Battle and Dooley

InsideTennessee gives you the past, present and future of Vol football. Check out this article on an intriguing link between the past and present:

Derek Dooley's ill-fated reign as Tennessee's head football coach is hardly unprecedented. In fact, his story is remarkably similar to that of another ill-fated Vol head man, Bill Battle.

Consider:

Battle grew up in Birmingham, Ala., where his father (William) was head football coach and athletics director at Birmingham Southern University for more than 30 years. Derek Dooley grew up in Athens, Ga., where his father (Vince) was head football coach at Georgia for 25 years and athletics director for 25 more.

Battle played wide receiver at the University of Alabama under Bear Bryant, who ultimately won 323 games in 38 seasons. Dooley played wide receiver at the University of Virginia under George Welsh, who ultimately won 189 games in 28 seasons.

Battle spent his first three years as a college assistant coaching wide receivers for Tennessee. Dooley spent his first three years as a college assistant coaching wide receivers for Southern Methodist.

Battle was a clean-cut and charismatic 28-year-old when he was hired as Tennessee's head football coach in 1970. Witty and good-looking, he seemed ideally suited to serve as the face of the program. Derek Dooley was a clean-cut and charismatic 41-year-old when he was hired as Tennessee's head football coach 40 years later, in 2010. Witty and good-looking, he seemed ideally suited to serve as the face of the program.

Battle had never coordinated an offense or a defense when he was tabbed Tennessee's head coach. Dooley had never coordinated an offense or a defense when he was tabbed Tennessee's head coach.

With just three years of college coaching experience and no head coaching experience, Battle was considered a risky hire when Tennessee promoted him in 1970. With just three years of head coaching experience and a losing record, Dooley was considered a risky hire when Tennessee tabbed him in 2010.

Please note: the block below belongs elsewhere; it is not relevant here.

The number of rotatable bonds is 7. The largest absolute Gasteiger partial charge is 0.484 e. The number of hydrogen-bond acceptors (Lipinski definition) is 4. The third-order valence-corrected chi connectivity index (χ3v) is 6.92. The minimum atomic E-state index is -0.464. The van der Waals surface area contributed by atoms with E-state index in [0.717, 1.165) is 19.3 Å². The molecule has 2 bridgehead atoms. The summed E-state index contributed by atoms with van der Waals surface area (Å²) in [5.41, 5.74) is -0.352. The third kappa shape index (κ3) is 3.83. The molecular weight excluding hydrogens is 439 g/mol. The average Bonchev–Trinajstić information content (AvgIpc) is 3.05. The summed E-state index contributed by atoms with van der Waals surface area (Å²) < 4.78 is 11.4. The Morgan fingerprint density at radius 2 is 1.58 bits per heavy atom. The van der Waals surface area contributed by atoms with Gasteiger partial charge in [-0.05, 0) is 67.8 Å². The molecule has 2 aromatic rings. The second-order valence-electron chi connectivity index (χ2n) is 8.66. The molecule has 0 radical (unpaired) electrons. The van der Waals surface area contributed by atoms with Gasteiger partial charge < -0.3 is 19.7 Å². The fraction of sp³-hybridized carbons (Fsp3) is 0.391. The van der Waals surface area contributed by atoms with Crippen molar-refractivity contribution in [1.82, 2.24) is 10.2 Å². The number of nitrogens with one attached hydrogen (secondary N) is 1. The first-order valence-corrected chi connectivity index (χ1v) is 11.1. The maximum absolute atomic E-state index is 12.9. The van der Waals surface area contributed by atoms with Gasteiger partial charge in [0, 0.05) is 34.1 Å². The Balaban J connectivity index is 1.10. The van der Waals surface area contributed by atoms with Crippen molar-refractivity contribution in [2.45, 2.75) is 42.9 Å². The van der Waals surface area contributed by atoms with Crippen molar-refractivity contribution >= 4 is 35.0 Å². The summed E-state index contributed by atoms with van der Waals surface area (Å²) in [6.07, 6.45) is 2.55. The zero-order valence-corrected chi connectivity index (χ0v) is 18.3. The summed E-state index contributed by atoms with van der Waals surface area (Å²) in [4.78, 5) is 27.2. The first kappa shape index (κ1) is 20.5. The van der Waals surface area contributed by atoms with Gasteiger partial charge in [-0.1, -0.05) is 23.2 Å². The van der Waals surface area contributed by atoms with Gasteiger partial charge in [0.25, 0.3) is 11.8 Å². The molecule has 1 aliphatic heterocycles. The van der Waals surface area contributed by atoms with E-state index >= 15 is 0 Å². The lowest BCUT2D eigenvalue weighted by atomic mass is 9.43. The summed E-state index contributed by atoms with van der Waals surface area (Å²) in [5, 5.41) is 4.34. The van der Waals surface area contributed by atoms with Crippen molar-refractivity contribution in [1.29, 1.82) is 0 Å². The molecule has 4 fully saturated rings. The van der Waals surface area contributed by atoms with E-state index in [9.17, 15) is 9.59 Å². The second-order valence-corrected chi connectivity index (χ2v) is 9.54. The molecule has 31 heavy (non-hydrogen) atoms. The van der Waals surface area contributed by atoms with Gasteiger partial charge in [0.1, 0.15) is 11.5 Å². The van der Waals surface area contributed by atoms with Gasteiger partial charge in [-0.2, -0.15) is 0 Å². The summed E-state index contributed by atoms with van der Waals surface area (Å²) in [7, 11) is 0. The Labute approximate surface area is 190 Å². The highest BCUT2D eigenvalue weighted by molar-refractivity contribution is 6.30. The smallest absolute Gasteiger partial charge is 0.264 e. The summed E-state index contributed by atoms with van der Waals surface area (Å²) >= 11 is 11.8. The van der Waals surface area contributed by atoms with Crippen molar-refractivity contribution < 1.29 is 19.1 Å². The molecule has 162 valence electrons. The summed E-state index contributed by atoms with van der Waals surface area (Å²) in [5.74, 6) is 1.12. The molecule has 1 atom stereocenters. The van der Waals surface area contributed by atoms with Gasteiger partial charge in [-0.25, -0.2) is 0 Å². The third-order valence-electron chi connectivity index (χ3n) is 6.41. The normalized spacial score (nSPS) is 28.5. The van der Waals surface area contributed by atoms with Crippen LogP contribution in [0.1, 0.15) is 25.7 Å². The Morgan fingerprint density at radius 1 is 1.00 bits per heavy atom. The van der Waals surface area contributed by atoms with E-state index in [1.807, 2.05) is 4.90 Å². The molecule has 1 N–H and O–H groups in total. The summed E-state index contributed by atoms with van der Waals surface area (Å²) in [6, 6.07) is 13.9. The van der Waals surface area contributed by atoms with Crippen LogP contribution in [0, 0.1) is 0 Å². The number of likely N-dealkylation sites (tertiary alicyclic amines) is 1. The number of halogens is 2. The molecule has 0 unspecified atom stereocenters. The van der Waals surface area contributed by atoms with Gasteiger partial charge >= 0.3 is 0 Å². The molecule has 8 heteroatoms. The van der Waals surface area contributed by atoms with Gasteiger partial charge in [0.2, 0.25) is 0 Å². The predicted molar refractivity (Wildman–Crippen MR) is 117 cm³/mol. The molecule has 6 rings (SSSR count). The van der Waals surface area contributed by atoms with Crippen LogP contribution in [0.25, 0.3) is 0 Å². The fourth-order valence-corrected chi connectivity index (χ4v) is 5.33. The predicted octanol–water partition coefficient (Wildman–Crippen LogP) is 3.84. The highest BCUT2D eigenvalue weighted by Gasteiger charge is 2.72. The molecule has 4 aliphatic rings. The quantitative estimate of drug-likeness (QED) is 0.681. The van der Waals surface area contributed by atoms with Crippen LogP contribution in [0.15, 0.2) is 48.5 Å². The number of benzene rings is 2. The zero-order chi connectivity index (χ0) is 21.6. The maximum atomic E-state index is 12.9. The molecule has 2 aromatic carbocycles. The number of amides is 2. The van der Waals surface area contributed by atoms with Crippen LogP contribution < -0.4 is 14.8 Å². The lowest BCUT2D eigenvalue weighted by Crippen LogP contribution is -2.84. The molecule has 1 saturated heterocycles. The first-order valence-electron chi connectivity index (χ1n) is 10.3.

Battle replaced Doug Dickey, a former University of Florida quarterback who enraged the Vol Nation by abruptly leaving to take his dream job at his alma mater. Dooley replaced Lane Kiffin, a former Fresno State quarterback who enraged the Vol Nation by abruptly leaving to take his dream job at Southern Cal.

After winning big with Dickey recruits for four years (11-1, 10-2, 10-2, 8-4), Battle's final three years on The Hill produced records of 7-3-2, 7-5, 6-5 ... an average of 6.7 wins per season. With one game remaining in the 2012 season, Derek Dooley's three years on The Hill have produced records of 6-7, 5-7, 4-7 ... an average of 5.0 wins per season.

When Battle's 1976 team struggled to a 3-4 start, he declared November to be the beginning of a "new season." The Vols went 3-1 down the stretch to finish 6-5. When Dooley's 2012 team struggled to a 3-5 start, he declared November to be the beginning of a "second season."

Battle had the misfortune to compete against such ultra-successful SEC coaches as Bear Bryant (Alabama), Shug Jordan (Auburn), Vince Dooley (Georgia) and Charlie McClendon (LSU) — all in or near their prime. Dooley has had to compete against such ultra-successful SEC coaches as Nick Saban (Alabama), Steve Spurrier (South Carolina), Les Miles (LSU) and Mark Richt (Georgia).

The low point for Battle came in a 1973 home game with Georgia, when he opted for a fake punt late in the fourth quarter. The Bulldogs stuffed the play, then parlayed their superior field position into a touchdown and a 35-31 victory. The low point for Dooley came in a 2012 home game with Missouri, when he opted to run out the clock the last 35 seconds of regulation rather than try to get in field-goal position.

Battle was fired after his 1976 team posted six wins, with only two coming against SEC foes. If Tennessee beats Kentucky in the home finale, Dooley will be fired after his 2012 team posted five wins, with only one coming against an SEC foe.

Upon firing Battle, Tennessee hired a "name" coach fresh from a national title at Pittsburgh, Johnny Majors. Upon firing Dooley, Tennessee has no choice but to hire a "name" coach. The fan base won't tolerate another "up-and-coming" guy with a nondescript resume.

Ultimately, Battle was not ready for the challenge when the Vol job was thrust upon him. Nor was Dooley.

Watch as Tennessee athletic director Dave Hart addressed the media Sunday:

Here is what Dooley had to say after the Volunteers lost 41-18 to Vanderbilt on Saturday night:


Inside Tennessee Top Stories